Notes on raising daughters... part 1

I grew up in a household of three daughters. My sisters and I are very close in age; all born within three and a half years. Looking back now, it’s safe to say that we were good kids. Today, we’re the kind of people who (I think) have strongly centred ethics, sense of justice, and progressive views of the world. My sisters are the kind of people I’d love to get seated next to at a dinner party so I can absorb from their brilliance. I may be biased but I’m willing to bet you would too.

Even if I wasn’t conscious of it back then, I was taking notes on how to raise daughters; or more specifically, how I’d like to raise daughters. Of course what I mean is, how I’d like children to be brought up in general — but for now I’m dropping ‘him’ and sticking with ‘her’. Anyway, if my sisters are any indication, I think I’ve got a pretty decent set of notes to go on.

The three of us, in flight... 

The three of us, in flight... 

I find it disappointing that a lot of people — women — refrain from using the word ‘feminist’ for fear of… heck I don’t know what. Actually, I find it remarkable. Why do we fear that word, fear the label? Who are we afraid of offending? People who don’t believe that all humans should be afforded the same opportunities, the same political, social, or economic rights? People who think labels are dangerous and we should hum along with the status quo?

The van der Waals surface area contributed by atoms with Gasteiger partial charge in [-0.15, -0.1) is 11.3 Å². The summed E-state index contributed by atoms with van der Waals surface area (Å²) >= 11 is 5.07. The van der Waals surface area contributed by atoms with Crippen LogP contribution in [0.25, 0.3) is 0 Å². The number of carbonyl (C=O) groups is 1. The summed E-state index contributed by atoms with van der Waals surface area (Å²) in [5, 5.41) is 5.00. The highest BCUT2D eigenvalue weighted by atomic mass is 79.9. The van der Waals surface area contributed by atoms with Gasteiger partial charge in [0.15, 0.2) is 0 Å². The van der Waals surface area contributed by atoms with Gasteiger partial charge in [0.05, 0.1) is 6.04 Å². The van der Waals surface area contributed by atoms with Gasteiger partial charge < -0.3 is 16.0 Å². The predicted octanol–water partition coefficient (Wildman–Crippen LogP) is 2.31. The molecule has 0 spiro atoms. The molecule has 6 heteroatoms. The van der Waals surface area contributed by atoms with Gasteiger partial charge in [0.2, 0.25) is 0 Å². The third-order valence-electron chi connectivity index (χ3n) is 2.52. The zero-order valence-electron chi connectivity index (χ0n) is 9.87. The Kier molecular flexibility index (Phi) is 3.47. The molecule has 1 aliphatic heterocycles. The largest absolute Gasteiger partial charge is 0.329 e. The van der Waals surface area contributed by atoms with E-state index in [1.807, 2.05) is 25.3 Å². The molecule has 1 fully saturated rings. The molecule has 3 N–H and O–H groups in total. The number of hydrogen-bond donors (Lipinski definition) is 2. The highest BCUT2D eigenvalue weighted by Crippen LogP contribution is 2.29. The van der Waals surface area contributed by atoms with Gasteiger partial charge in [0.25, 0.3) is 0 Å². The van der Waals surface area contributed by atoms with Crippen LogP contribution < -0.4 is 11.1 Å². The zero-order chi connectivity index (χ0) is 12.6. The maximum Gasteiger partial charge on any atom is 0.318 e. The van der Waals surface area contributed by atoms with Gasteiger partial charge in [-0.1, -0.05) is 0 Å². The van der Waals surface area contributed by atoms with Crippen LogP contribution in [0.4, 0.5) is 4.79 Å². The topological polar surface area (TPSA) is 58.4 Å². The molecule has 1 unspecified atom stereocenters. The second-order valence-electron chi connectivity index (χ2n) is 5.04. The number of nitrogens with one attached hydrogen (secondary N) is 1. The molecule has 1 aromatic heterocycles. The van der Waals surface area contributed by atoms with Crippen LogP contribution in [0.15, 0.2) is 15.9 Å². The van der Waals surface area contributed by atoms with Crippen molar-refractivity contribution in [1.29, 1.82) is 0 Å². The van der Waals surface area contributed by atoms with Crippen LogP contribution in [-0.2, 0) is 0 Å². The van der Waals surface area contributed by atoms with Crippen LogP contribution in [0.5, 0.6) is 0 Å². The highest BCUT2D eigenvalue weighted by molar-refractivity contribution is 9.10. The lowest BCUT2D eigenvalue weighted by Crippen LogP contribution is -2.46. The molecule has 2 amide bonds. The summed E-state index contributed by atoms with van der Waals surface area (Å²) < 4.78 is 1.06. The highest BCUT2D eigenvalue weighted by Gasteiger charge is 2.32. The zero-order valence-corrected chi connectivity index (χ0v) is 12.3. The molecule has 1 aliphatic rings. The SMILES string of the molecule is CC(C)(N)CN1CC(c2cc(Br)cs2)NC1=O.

Well, fuck it.

As long as we still experience big opportunity gaps amidst the genders (which includes men, women, and everything in between), feminism continues to be worth championing. My own immigrant parents took it up when they drilled in the importance of higher education and strong careers for their girls. They wanted their first generation Chinese-Canadian daughters to knock down some barriers in the workforce and be independently successful.

I also want my kids to be independently successful. And I want them to know they have choices in life; maybe some choices I didn’t think I had. That they can live a certain lifestyle that might not fit in ‘mainstream’ definitions, as long as they’re not hurting others. That they can choose an education or career path that makes their hearts sing. That they can choose to love openly, even marry that person, if that’s what they want.

Ultimately, I believe feminism is about choice. But before we have choices, we need the opportunity. So here we go — feminists, let’s do this.

Just a bunch of feminists contemplating a hot summer's day.